The Writing Spark

A few years ago I was out driving with my wife and daughter when the car stopped. I don’t know much about cars, but I could tell it definitely wasn’t working. So, I walked about a kilometre to get mobile phone signal (stupid phone), then called the RACQ, which is the roadside assistance club where I’m from.

While we waited, I was having a poke around under the bonnet and discovered that there was a spark plug missing. I don’t really know where it went, but there was a hole where it should have been. (I at least know that much about cars.) I went wandering back up the road to see if I col see it, but of course, didn’t have any luck.

So the RACQ guy finally arrives and he doesn’t have a spark plug that will fit. So up onto the tow truck and back into town. But we know what the problem is, right, so the local mechanic will have it sorted out in a jiffy…


So the car is dropped off and I head into the garage and tell of our woe. The mechanic dutifully gets out his little book and consults the relevant page. He consults with his sidekick. And the two of them mosey out to the storeroom to see what they can find. Five minutes later, and they have the bonnet up on the car and are looking at the hole for the plug.

Sorted in ten seconds, right?


They look at the hole. They look at the spark plug. They look back at the hole.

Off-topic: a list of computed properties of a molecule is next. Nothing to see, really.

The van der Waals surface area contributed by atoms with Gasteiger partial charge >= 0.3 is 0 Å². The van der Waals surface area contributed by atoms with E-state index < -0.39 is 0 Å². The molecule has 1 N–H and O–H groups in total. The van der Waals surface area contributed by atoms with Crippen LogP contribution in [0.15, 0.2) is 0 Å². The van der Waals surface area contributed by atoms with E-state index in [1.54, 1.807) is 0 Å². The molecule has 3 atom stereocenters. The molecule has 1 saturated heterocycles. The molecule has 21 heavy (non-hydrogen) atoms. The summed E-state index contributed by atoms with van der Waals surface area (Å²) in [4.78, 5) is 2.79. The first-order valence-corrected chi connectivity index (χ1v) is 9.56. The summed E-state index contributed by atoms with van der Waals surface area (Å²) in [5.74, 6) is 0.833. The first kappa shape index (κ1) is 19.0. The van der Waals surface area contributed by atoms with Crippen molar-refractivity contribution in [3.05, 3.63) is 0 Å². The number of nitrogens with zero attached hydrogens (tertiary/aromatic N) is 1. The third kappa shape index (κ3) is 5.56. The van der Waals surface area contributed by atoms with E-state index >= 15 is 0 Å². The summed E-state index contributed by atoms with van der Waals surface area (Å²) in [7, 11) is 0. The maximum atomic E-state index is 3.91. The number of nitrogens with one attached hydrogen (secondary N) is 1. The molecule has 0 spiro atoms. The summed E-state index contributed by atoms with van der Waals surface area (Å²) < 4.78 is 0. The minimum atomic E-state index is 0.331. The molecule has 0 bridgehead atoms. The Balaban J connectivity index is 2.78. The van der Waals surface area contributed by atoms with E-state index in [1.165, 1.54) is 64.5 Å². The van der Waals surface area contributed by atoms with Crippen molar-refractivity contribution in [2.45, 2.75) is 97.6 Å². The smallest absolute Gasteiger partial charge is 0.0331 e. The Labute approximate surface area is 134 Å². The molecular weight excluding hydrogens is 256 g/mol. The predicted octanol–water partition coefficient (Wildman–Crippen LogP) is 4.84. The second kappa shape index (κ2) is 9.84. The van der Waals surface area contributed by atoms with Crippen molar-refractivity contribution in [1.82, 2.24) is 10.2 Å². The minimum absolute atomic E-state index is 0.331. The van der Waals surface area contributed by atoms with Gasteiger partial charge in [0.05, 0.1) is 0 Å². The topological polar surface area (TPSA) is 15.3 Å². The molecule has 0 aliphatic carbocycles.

“Might fit,” the mechanic says.

“Could do,” his sidekick agrees.

They look at the spark plug again. And back at the hole.

The mechanic nods. “Looks about the right size.”

The sidekick cocks his head to one size and looks at the hole, as if the change of angle might bring forth more exact measurements. “Could be right.” He looks back at the plug.

This goes on for five minutes. Seriously. They look at the spark plug and the hole and talk about weather it will fit. It goes on for so long that I eventually say, “Why don’t you just try it?”

The two guys turn to look at me as if I might be some type of potted plant that had suggested they try marrying someone other than their sister. But the mechanic nods and tries to fit the spark plug into the hole.

And guess what… It didn’t fit. No, actually, it did. Slipped into the hole and screwed in as easy as can be.

And what is the point of recounting this story?

Just bloody try it. If you want to do something, don’t spend all day talking about it and thinking about it– not if you can’t actually hurt anything by trying.

A lot of would-be writers out there talk about starting their book all the time. Well, give it a go and find out. It’ll take a week at most to find out if you really have the writing of a book in you. (And then they might shut the hell up with their, “I could write a book” crap.) A lot of already-writers talk about trying something different. Don’t talk about it, just give it a go. It will take considerably less than a week for a real writer to find out if something is going to work or not.

A lot of the time, standing around thinking about it will just bring into focus all the reasons why you shouldn’t, not the reasons why you should. Do you want to know why? Because there are plenty of reasons why you shouldn’t but only a couple of reasons why you should. But those couple of reasons are damn good ones.


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